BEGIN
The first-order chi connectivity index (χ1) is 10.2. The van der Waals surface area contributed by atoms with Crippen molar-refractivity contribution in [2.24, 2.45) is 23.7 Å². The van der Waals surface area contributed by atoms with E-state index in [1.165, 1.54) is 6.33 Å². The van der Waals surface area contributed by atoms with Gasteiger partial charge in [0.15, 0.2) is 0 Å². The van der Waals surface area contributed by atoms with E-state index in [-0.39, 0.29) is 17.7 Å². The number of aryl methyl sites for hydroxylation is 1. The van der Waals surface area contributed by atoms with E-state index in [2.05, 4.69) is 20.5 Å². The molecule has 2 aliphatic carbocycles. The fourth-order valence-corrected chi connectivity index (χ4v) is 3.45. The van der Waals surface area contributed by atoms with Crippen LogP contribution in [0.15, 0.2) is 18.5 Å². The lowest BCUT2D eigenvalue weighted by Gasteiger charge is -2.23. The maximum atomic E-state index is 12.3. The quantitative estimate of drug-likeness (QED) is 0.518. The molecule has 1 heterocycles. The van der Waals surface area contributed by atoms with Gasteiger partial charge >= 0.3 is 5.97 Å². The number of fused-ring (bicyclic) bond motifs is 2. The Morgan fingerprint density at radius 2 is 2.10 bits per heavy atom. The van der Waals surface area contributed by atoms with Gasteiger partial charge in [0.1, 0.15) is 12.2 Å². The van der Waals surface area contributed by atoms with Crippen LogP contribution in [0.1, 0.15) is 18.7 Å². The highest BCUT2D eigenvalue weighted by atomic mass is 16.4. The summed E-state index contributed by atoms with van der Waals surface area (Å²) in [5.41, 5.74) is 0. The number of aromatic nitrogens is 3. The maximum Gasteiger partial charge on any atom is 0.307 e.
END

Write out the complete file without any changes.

The first-order chi connectivity index (χ1) is 10.2. The van der Waals surface area contributed by atoms with Crippen molar-refractivity contribution in [2.24, 2.45) is 23.7 Å². The van der Waals surface area contributed by atoms with E-state index in [1.165, 1.54) is 6.33 Å². The van der Waals surface area contributed by atoms with Gasteiger partial charge in [0.15, 0.2) is 0 Å². The van der Waals surface area contributed by atoms with E-state index in [-0.39, 0.29) is 17.7 Å². The number of aryl methyl sites for hydroxylation is 1. The van der Waals surface area contributed by atoms with E-state index in [2.05, 4.69) is 20.5 Å². The molecule has 2 aliphatic carbocycles. The fourth-order valence-corrected chi connectivity index (χ4v) is 3.45. The van der Waals surface area contributed by atoms with Crippen LogP contribution in [0.15, 0.2) is 18.5 Å². The lowest BCUT2D eigenvalue weighted by Gasteiger charge is -2.23. The maximum atomic E-state index is 12.3. The quantitative estimate of drug-likeness (QED) is 0.518. The molecule has 1 heterocycles. The van der Waals surface area contributed by atoms with Gasteiger partial charge >= 0.3 is 5.97 Å². The number of fused-ring (bicyclic) bond motifs is 2. The Morgan fingerprint density at radius 2 is 2.10 bits per heavy atom. The van der Waals surface area contributed by atoms with Gasteiger partial charge in [0.1, 0.15) is 12.2 Å². The van der Waals surface area contributed by atoms with Crippen LogP contribution in [0.1, 0.15) is 18.7 Å². The highest BCUT2D eigenvalue weighted by atomic mass is 16.4. The summed E-state index contributed by atoms with van der Waals surface area (Å²) in [5.41, 5.74) is 0. The number of aromatic nitrogens is 3. The maximum Gasteiger partial charge on any atom is 0.307 e.